One type of cost you need to estimate is called operating expenses. These are incurred by a business no matter how much product is sold. These are regular expenses like rent, salaries, insurance premiums, advertising and marketing costs, travel, interest, and miscellaneous expenses. In other words, the day-to-day costs you’ll expect to see when running your business.
You’ll need to estimate operating expenses in order to get a complete profit picture of your business. Operating expenses can be calculated per day, month or year.
Close your eyes and imagine you’re opening a flower shop and you want to figure out your operating expenses. Now, open your eyes and behold your sample estimated operating expenses:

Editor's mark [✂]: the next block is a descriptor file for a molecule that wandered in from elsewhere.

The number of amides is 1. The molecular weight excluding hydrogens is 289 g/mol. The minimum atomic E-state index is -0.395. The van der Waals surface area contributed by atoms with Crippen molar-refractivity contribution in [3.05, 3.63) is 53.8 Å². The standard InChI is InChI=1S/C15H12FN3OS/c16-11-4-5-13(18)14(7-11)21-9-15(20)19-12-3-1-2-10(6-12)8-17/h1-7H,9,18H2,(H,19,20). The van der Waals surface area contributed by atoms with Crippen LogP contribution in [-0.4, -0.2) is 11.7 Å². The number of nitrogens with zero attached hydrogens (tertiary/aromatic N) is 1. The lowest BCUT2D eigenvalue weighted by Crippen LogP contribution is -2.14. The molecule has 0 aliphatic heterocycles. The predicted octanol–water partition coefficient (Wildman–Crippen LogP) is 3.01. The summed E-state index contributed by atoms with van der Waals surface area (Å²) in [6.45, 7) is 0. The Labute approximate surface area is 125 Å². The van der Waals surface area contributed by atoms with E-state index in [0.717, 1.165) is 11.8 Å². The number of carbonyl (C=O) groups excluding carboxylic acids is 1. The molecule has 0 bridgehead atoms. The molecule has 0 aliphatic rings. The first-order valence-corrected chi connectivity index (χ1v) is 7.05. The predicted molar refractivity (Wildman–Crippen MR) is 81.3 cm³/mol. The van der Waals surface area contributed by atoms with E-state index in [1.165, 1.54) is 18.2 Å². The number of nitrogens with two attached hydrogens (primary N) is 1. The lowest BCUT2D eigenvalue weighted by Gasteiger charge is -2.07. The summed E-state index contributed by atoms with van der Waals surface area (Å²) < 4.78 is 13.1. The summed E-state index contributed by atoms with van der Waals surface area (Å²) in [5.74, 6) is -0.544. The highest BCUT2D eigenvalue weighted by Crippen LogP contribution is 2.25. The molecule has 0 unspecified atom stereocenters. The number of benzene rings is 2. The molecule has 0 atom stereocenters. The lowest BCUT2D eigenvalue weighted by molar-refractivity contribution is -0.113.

Store rent (2,500 sq. ft. @ $30/sq. ft./year) $75,000
Florist salaries $60,000
Part-time florist salaries (x2) $50,000
Total annual operating expenses $246,200
Of course, you can’t be sure of actual costs until you’ve actually chosen a location, developed your marketing strategy and opened your doors. For now, though, this rough estimate of operating costs is enough to see whether it’s clear sailing ahead, or trouble brewing.
When estimating your start-up expenses, operating expenses and cost of goods sold, be realistic. Make sure to estimate all costs as well as the time you’ll have to pay those costs before your business starts making money. And try not to get carried away with your start-up cost estimate — think of only what you’ll need to spend to get to your opening day.